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An Argument Against Library Greeters

A while ago Laura blogged about her idea of putting WalMart-like greeters in the library. When I read it I remember thinking that this might work for some people. I imagined someone (other than myself) feeling all warm and fuzzy that somebody had bothered to smile and say “hi.”

Then I imagined me… I’d be trying to figure out if there was a back entrance or an open window I could use to get in without having to walk past a greeter. Then I’d have all my routes mapped out in the library in such a way that I’d be able to avoid all eye-contact with that poor greeter. On the up side (from a library statistics point of view), once I was in the building I’d be loathe to leave because I’d have to pass through the dreaded front entrance if I wanted to check out any materials. I imagined myself timing my departure to be on the far edge of a group of other people, buffers between me and certain greeting. This could be a devious strategy for increasing the length of time patrons spend in the library.

But now I’ve just heard another argument against implementing this idea at our library. My student worker was just in a discussion with some of his friends about WalMart greeters and how it’s obvious that they’re only there to keep people from running out of the doors without paying for their merchandise. “Why else would they pay somebody to stand there all day? They obviously don’t trust anyone,” was the comment one student made a couple of times. This was seconded by the group in general.

So it’s not the strongest evidence, but since I have a pathological aversion to greeting people who are paid to smile and say “hi,” I’ll take whatever falls in my lap. “No,” I affirm to myself as I twist this conversation to fit my ends, “I don’t want to seem distrustful. I don’t want my students to think that I only see them as book thieves. And heaven help me, I really, really don’t want to have to sneak in and out of my own library.”

Published inLibraries and Librarians


  1. Mark Mark

    You know, any society that truly respected and valued their elders would never let them work at WalMart! Especially as “greeters.”

    I don’t like them folks, either. Well, the folks are OK, it’s the position I don’t like. Several places seem to have them now. At least I avoid the WM ones since I go there about once a year; at most.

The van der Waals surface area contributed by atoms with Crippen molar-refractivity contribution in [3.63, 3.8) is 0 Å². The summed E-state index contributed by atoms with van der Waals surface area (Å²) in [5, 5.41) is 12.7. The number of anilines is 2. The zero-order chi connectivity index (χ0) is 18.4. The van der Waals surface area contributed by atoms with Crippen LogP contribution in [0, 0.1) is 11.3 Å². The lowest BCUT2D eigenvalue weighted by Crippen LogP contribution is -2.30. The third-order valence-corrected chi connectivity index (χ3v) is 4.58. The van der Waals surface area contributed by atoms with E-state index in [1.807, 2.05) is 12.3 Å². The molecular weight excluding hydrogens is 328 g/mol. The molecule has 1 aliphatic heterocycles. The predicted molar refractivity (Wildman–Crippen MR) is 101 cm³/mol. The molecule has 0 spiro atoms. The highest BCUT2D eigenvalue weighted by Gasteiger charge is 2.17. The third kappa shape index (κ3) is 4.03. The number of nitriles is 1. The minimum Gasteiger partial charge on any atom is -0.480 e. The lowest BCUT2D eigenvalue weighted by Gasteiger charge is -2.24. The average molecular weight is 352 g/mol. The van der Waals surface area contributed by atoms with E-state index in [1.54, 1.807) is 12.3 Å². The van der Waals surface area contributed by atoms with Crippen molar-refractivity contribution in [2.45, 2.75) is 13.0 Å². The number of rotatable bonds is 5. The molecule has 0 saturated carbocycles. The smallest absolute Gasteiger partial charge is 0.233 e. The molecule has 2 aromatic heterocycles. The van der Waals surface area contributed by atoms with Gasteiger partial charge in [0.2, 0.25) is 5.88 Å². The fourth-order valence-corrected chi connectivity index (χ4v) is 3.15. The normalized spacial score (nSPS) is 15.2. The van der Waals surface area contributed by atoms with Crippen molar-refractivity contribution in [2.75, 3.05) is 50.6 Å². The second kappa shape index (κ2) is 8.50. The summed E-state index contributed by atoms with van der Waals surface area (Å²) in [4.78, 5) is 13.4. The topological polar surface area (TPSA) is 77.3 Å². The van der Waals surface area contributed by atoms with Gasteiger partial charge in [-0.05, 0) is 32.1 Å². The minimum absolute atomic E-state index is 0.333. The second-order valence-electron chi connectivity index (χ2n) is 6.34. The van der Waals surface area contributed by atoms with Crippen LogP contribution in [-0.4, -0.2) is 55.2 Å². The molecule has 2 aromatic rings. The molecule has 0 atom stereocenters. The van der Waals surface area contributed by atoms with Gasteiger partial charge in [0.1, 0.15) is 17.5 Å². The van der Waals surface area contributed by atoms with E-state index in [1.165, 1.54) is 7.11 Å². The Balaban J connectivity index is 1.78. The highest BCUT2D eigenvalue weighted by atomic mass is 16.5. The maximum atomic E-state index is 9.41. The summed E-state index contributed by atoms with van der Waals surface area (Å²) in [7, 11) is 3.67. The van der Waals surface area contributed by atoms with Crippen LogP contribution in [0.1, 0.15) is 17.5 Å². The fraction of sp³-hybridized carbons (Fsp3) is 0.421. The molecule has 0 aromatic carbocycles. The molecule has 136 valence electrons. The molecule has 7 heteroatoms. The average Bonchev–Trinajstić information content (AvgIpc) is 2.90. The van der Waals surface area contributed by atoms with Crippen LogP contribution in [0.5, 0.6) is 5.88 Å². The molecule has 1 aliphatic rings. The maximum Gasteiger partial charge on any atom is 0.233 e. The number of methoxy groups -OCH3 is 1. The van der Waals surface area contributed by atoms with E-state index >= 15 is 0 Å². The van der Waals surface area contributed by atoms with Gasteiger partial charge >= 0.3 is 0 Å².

2. Kathryn Greenhill Kathryn Greenhill

    I’d be right next to you sneaking past the greeters. It would put me in a social situation I’d hate. our library we already have security doors that beep if material is taken through them without being checked I’m not too fussed about the “you are book thieves” message…we’re already shouting that through a loud hailer.

    What I do like, however, is the floor walkers in my local Officeworks. They wear luminous waistcoats so you can spot them, and are always busy. I’m naturally shy, but would actually be happy to wear one and walk about, as I think it would be a very good way of serving our users where their need is.

  3. Iris Iris

    You’re right, Kathryn. Floor walkers are entirely different. They’re more like the concept of “roving” reference. Now, I’m opposed to transforming our reference service into a roving reference service (for reasons that I’ve blogged about before), but I wouldn’t mind having an auxiliary service… if only I had the time.

  4. Laura Cohen Laura Cohen

    As anticipated, my blog entry about Wal-Mart greeters has been controversial. It’s been fun to follow the comments about it. I just hope that people will read the entry carefully and note that I didn’t recommend that students just stand there and greet. I recommended a number of things that these students can do – including roving – in order to make this idea potentially effective. It may never come to fruition, anywhere, but it’s been fun exploring the thought.

  5. Iris Iris

    Hi Laura. I just wrote a comment that blogger ate. I hope blogger gets indigestion.

    But the gist of it was that I have absolutely no problem with having student workers wandering the stacks, but they shouldn’t actually speak to people unless that person is giving them the “I’m hopelessly lost” look, or the person approaches them first. I hate browsing contentedly away only to have 3 or 4 people come up and interrupt me with questions about how well I’m finding what I wanted.

    In fact, that’s my main problem with the greeters. If they didn’t speak, I’d be fine. …But I’m weird that way…. Not everyone has this innate instinct to duck around corners to avoid being spoken to while they’re concentrating on research.

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